The size and strength of the doctor may or may not have anything to do with it. There are small lady doctors who adjust with significant force and very large male doctors who utilize very gentle techniques. There is a certain amount of soreness expected from virtually any chiropractic adjustment, sort of like post exercise soreness. Sometimes you get worse before getting better. That being said, a chiropractic adjustment, if done inappropriately for the patient and/or patient's condition can actually harm rather than help. This is something you should certainly discuss with the chiropractor because you don't mention that there was any discussion of such.

    30 adjustments over a 3 month period could be excessive but not unheard for when the findings demand it. You mentioned a cervical kyphosis that often does contribute to migraines and can indeed take time to properly manage.

    The most concerning fact is that you are now suffering more neck pain than you were prior to treatment and that you are still having migraines. Obviously, your chiropractic regimen as experienced did not resolve your problems. There are many contributory factors involved in migraines and each patient's headaches can have a different combination of factors. To best serve the individual patient all factors must be determined and addressed. A cervical pillow, dietary advice, exercise and stress reduction are always important to consider.

    It currently sounds like you neck is quite weak and the mobilization of stiff joints in the neck can result in weakness if you were not following a program of neck exercises in conjunction with your treatments. That is something you may want to discuss with your current doctor of choice.

    1. Thank you sir for your reply. I did not find out that I had cervical kyphosis until recently (about a week ago) whereras the Chiropractor adjustments were done in April-June of this year (with neck pain beginning around June). Could 30 improper adjustments cause this problem? What if I had the kyphosis prior to receiving the manipulations, could that be why I am in so much pain now and what kind of long term problems would that cause to my neck? The fact of the matter and the scariest part for me is that I have never before had neck pain in my entire life until after my neck adjustments. And while being adjusted, the chiropractor never once recommended physical therapy or neck exercises in conjunction. As far as his manipulations of the neck, I do not know the name of them but i would lie flat on my back with the chiropractor behind my head, he would grab my head with both hands and agressively twist my neck to both sides, and sometimes also pull my neck straight back. he would also do an upper back "crack" where I would cross my arms and lie back and he would sort of hug me as I got to the lieing flat position to make it crack. Neck week I meet with an Orthopedic doctor to find out how bad and what type of CK I have, and I pray I do not need surgery. Something inside of me is telling me that the chiropractor did more harm than good being that I now have neck pain in addition to more frequent headaches. I worry about the vertebral artery in my neck and hope it hasn't gotten injured. As I mentioned, I have periodic/random dizzy spells and lightheaded ness as well. As a side note, I am also getting brain MRI and Angiogram to see if there is anything abnormal. Thanks for your time & input, it is much appreciated. Ashley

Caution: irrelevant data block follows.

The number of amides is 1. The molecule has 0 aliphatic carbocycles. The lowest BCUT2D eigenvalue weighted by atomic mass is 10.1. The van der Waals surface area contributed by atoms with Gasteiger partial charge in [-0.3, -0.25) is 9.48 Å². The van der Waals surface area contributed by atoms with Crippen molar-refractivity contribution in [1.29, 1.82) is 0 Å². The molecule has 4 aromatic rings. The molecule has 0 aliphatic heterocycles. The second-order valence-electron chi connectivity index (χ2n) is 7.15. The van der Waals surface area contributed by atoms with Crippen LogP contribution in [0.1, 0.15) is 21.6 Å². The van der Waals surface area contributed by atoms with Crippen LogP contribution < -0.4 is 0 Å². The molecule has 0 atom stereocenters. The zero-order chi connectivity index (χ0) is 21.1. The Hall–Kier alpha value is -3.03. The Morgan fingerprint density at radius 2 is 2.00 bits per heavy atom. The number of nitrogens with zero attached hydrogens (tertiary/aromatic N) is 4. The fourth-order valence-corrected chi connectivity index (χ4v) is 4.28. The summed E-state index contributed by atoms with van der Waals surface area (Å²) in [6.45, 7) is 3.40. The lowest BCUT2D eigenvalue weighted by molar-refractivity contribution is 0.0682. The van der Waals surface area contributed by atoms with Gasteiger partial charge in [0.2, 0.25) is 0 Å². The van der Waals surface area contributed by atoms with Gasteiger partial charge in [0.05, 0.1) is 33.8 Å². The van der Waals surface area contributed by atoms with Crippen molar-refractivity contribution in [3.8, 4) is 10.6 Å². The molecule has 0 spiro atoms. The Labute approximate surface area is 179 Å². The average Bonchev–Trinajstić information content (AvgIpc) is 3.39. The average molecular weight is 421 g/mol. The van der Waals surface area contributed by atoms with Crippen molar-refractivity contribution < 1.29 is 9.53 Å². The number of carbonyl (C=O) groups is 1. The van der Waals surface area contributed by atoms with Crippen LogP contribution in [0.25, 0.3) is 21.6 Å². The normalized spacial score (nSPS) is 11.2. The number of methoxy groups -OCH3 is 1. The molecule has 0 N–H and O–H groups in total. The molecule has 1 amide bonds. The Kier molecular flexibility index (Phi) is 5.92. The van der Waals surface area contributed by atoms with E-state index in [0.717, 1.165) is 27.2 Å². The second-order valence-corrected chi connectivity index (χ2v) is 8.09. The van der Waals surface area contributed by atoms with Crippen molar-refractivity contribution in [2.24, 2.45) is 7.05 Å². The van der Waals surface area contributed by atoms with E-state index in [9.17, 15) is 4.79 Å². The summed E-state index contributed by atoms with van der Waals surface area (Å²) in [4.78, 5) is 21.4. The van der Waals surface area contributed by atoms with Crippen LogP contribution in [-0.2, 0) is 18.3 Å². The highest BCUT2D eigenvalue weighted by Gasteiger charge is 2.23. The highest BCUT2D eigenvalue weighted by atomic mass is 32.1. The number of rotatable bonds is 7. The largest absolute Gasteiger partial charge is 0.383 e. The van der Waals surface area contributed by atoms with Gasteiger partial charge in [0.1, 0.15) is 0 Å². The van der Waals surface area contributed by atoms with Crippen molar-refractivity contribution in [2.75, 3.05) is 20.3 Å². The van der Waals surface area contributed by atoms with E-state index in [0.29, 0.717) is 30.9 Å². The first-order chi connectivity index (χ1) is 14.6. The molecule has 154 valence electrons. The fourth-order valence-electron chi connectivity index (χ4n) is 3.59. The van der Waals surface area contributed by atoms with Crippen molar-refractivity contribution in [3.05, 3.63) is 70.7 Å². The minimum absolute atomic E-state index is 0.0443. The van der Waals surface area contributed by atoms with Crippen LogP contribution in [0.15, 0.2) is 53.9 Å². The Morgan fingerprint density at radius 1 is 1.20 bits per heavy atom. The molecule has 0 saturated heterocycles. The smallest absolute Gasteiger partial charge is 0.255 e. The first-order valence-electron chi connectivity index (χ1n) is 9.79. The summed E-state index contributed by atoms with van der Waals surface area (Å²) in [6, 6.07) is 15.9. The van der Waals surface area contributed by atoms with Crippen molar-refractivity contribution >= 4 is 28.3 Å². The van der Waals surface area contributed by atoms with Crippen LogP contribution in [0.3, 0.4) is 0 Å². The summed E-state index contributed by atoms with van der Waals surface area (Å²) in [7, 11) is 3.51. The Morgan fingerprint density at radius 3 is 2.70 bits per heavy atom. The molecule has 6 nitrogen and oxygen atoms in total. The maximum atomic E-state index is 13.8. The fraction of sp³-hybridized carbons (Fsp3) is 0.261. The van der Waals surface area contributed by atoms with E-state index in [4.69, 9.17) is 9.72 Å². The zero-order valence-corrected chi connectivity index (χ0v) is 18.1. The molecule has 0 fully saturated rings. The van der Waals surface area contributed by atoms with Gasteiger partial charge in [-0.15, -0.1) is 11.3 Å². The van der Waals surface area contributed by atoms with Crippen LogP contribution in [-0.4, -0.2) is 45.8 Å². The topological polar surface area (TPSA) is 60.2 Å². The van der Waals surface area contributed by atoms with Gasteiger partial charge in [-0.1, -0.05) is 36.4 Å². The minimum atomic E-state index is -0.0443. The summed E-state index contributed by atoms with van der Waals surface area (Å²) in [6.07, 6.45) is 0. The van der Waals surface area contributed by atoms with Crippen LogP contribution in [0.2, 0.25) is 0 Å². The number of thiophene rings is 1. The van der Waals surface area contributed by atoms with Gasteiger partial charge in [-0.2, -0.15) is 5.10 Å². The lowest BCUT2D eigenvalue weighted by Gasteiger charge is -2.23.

2. Ashley, being that your neck pain didn't begin until June, yet your adjustments began on a frequent basis in April, it would be highly unlikely that the adjustments would be improper or deemed responsible for your pain. The fact you were pain free through most of them, would pretty much likely deny that scenario. The adjustments are much more likely to help, rather than cause kyphosis, so I'm assuming you must have already had such. Kyphosis can cause lots of symptoms including the dizziness, headaches and eventual disk degeneration if bad enough. The Angiogram and MRI are good tests for further evaluation. I hope your new orthopedic doctor helps you resolve your issues.

  66. Chriopractic care opens the pathway for the body to heal itself ,the most common side effect of chiropractic is relief of symptoms.Headaches are not normal period , be wise not to ignore them , chiropractic may be a solution for you.

  67. Dear doctor, I am 20 years old, and have had neck problems for the past 2-3 years. At first my neck would only hurt if I did some intense sports the previous day. But this past year my neck would hurt if I just had bad posture the previous day. After taking X-rays at different hospitals, every doctor told me that I have a relatively straight curve or even a slightly reversed one in my neck. And that it is impossible to heal as it is born like that. I am worried that I will have this problem for the rest of my life. Is there any way possible that I can heal it completely? Thank you. When my neck hurts it does not have any numbness, it's just really hard to move it around.